As Narilam samples are trickling in, we interviewed Bitdefender security researcher Iulian Artenie Muntean for insights on its design and behavior:
What can you tell us about Narilam? Is it an APT like Stuxnet or Flamer?
IAM: The code is very simply written and un-obfuscated so the SQL commands used can be read directly. Most of it is library code, in fact, while the rest is about issuing malicious SQL commands and for adding it to the autorun list so it is executed at system start-up. The SQL commands are highly specific. We have found about 30 samples so far and they all have the same SQL commands.
Could the target be a particular company? Might this be the work of a disgruntled (ex-)employee?
IAM: It’s very hard to tell which particular Iranian (or indeed middle-Eastern) companies are being targeted based on the names of database tables used. It could be that they are used in multiple (possibly state-run) companies, or it could be that they are specific to just one. Given the relatively low complexity of this trojan’s code, which could have been written by just one person, the disgruntled employee scenario is also a distinct possibility.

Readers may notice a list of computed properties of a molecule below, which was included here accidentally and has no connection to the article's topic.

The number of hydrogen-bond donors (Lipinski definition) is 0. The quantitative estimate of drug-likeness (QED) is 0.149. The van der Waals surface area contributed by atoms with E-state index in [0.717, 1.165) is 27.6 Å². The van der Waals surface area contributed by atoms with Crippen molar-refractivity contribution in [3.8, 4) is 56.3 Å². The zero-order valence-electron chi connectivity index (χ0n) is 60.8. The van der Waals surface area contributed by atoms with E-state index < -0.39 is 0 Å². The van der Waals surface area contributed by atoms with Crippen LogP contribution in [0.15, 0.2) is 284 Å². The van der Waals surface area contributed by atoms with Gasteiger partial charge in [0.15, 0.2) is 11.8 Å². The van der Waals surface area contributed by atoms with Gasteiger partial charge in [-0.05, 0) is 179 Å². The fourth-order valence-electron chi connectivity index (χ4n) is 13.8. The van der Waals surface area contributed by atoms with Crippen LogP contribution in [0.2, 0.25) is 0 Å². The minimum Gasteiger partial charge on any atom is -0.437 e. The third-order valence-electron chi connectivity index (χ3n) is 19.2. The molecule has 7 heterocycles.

Is Narilam restricted to the Middle East, or is it spreading?
IAM: So far, most of the samples we have collected come from Iran, with the remainder split between Egypt, Vietnam, Italy and Great Britain.